The past month has been difficult to say the least. A deadly virus has hit our shores and life has taken on a new normal. But in a strange way, COVID-19 has refocused my thoughts during this Holy Week. The Hosannas and celebration of pre-COVID-19 life have given way to painful realities, suffering and even death.
As we reflect on the events of Holy Week, we see the triumphal entry of Jesus into Jerusalem. Palm branches waived, people shouted, “Hosanna” Then, Jesus was betrayed and later hung on the cross. So much changed so quickly for His followers. Elation gave way to despair. Christ suffered and was put to death. What must the witnesses have thought?
Did they give in to momentary despair like many who are undone by this virus? Or did they try to remain optimistic, recalling the prophetic words of Christ and the Scriptures? In the natural, all appeared to be lost and there was so much sadness prior to that Easter day. The cup of suffering was not removed.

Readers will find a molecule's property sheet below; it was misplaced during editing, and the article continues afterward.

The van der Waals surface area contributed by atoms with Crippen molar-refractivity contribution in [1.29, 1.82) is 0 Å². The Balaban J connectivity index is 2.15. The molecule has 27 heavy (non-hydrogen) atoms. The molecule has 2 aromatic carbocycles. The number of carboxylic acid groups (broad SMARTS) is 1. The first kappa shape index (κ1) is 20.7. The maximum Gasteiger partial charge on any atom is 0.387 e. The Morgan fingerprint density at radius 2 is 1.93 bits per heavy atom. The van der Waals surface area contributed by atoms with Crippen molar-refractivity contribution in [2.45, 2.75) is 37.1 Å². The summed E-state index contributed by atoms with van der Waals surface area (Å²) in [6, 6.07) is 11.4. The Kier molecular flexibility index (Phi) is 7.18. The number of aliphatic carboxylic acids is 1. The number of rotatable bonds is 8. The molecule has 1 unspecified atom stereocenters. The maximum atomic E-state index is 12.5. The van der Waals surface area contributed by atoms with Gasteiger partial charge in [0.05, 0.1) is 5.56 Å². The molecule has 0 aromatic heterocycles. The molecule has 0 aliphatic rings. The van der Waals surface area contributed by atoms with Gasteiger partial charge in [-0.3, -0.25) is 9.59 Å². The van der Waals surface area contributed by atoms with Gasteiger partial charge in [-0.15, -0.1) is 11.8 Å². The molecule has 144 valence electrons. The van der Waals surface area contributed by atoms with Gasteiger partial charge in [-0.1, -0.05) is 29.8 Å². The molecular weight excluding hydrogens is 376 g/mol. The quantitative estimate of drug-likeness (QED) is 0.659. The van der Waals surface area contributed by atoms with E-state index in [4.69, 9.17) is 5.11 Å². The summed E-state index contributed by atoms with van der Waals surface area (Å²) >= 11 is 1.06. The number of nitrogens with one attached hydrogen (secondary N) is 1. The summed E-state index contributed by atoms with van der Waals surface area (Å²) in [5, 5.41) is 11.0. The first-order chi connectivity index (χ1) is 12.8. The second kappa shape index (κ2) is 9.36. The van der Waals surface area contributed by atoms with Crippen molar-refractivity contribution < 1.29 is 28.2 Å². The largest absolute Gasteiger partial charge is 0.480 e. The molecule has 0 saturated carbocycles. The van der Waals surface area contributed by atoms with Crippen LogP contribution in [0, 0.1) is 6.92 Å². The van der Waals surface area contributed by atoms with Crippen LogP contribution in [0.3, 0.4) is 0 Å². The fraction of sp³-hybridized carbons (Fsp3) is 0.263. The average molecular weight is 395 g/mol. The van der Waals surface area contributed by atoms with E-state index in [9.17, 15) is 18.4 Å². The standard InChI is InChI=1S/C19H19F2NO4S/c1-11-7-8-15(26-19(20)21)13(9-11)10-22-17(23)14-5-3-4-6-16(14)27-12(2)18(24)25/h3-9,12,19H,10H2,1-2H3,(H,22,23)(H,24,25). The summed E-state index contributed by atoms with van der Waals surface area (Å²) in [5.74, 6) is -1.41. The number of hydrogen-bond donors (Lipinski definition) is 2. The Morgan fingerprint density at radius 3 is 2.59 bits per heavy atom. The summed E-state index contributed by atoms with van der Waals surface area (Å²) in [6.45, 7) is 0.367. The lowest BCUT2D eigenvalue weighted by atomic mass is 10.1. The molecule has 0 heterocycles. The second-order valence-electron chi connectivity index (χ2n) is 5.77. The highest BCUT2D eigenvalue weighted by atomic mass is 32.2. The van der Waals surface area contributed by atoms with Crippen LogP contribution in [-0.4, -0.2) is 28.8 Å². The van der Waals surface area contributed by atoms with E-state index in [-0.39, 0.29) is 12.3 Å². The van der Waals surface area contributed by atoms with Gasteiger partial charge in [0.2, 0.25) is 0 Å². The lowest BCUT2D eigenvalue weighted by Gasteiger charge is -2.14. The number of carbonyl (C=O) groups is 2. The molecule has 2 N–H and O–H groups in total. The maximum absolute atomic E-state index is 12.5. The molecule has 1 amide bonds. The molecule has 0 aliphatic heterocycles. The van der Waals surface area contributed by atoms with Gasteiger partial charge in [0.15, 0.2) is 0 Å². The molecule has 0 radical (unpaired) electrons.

Philip Yancey, in his book, “The Jesus I Never Knew,” points out that when Christ gave breath to his last words, “My God, My God, why have you forsaken me?” (Matthew 27:46), He used the word, “God” instead of “Abba” or “Father.” Christ felt abandoned by the Father during His darkest hour.
When tragedy strikes, that same sense of momentary abandonment is felt. But in the spiritual realm, the darkness of Good Friday eventually gives way to the light of Easter morning. Yancey says, Easter holds out the promise of reversibility. Destruction and even death can be reversed because of what Christ accomplished on the Cross. Easter is the starting point. It is a preview of an ultimate reality. Our present lives are the contradiction of what is to come.
So, as many of us grieve and struggle with uncertainty, Easter brings hope. If God could do what He did on Easter, then what more does He have for us eternally? Easter is a glimpse of eternity.
Yancey also points out that the physical scars Christ suffered remained on His transformed body as a reminder that painful memories may never completely go away, but the hurt of those scars eventually will. As we rebuild our lives from devastating times, remember that Holy Week reminds us that someday, we all get a new start. Tears will be gone. Suffering will be no more.
After Good Friday, comes Easter–the hope of new life! Hope in Christ! Happy Easter!The hope of Easter